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iPhone XR vs. iPhone 8 Plus: Which iPhone should you buy?

Now that the iPhone 11 is out, you can nab an older iPhone for cheaper and they still work great.

Available in retail stores today, Apple's's newly launched iPhone 11, 11 Pro and 11 Pro Max feature the latest A13 Bionic processor, multiple rear cameras and plenty of updated camera and video tricks. But just because the 2019 iPhones are finally out, that doesn't mean previous models are obsolete. Now starting at the lower price of $599, £629 and AU$1,049, the iPhone XR is one of the few options you have if you want a big-screen iPhone, but don't want to pay upward of $1,000 for the latest models. Its key features include last year's A12 Bionic chip, vibrant color options and a camera that's on par with the iPhone XS  -- without an extravagant price tag. 

But 2017's iPhone 8 Plus, which starts $50 less than the XR at $549, £579 and AU$949, is also a fantastic phone. It sports a classic iPhone design, complete with the familiar physical home button. Indeed, despite being an older model, the phone has many of the same advantages as the iPhone XR.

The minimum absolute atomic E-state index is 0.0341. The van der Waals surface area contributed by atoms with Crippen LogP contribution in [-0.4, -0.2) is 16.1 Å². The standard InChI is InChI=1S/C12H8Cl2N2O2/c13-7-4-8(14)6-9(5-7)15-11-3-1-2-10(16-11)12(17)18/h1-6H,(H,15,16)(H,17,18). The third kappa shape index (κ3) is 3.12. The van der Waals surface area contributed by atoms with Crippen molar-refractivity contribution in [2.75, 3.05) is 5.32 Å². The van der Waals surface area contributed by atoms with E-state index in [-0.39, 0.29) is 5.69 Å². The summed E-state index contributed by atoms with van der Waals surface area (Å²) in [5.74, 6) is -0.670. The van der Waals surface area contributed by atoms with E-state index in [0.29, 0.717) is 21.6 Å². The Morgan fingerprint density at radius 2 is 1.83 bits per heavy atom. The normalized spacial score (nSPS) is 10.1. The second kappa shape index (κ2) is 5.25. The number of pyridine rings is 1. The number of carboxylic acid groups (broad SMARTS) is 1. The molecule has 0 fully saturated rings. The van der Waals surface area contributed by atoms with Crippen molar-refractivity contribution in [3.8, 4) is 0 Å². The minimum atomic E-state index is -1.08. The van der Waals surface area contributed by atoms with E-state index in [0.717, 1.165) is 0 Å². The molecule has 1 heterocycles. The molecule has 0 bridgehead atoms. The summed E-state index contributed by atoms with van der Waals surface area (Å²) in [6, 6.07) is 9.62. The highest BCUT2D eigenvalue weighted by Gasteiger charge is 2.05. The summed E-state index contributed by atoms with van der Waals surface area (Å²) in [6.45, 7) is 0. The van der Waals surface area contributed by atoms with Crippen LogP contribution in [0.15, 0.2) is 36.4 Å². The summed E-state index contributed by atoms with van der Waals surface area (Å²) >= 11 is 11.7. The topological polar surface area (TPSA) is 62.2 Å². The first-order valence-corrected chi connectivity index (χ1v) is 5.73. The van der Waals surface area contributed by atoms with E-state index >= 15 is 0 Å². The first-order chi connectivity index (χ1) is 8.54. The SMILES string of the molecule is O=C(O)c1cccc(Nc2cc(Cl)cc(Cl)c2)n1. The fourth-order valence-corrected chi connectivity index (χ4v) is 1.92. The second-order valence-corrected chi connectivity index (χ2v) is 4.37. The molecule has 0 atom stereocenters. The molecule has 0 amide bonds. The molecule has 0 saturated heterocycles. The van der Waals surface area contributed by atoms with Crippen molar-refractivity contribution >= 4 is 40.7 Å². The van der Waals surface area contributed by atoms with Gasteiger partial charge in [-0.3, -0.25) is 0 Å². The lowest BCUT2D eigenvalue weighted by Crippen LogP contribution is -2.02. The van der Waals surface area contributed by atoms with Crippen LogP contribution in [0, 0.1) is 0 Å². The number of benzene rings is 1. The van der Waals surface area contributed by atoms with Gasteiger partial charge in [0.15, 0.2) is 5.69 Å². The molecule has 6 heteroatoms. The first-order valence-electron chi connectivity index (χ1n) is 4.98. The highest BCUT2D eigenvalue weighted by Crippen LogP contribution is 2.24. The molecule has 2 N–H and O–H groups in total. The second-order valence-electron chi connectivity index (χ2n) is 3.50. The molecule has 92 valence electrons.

To help decide which phone is right for you, I dive into the two phones' designs, cameras, hardware features and prices to see what phone fits what needs the best.

Note that these products are independently chosen by our editors, based on hands-on testing. CNET may get a share of the revenue from the sale of products from the links.  

Apple iPhone XR

The most modern choice

Josh Miller/CNET

With its gesture navigation, animated emojis and face unlock, the iPhone XR ensures that you'll be more acclimated to the latest lines of iPhones than with the iPhone 8 Plus at just $50 more. It's also a great phone in and of itself. Clocking in the longest battery life of the 2018 iPhones, the iPhone XR lasted a fantastic 19 hours and 53 minutes. It also has an excellent big screen in a comfortable body, fast performance and wireless charging, as well as a camera that's mostly as good as the iPhone XS.

Apple iPhone 8 Plus

The better deal

Sarah Tew/CNET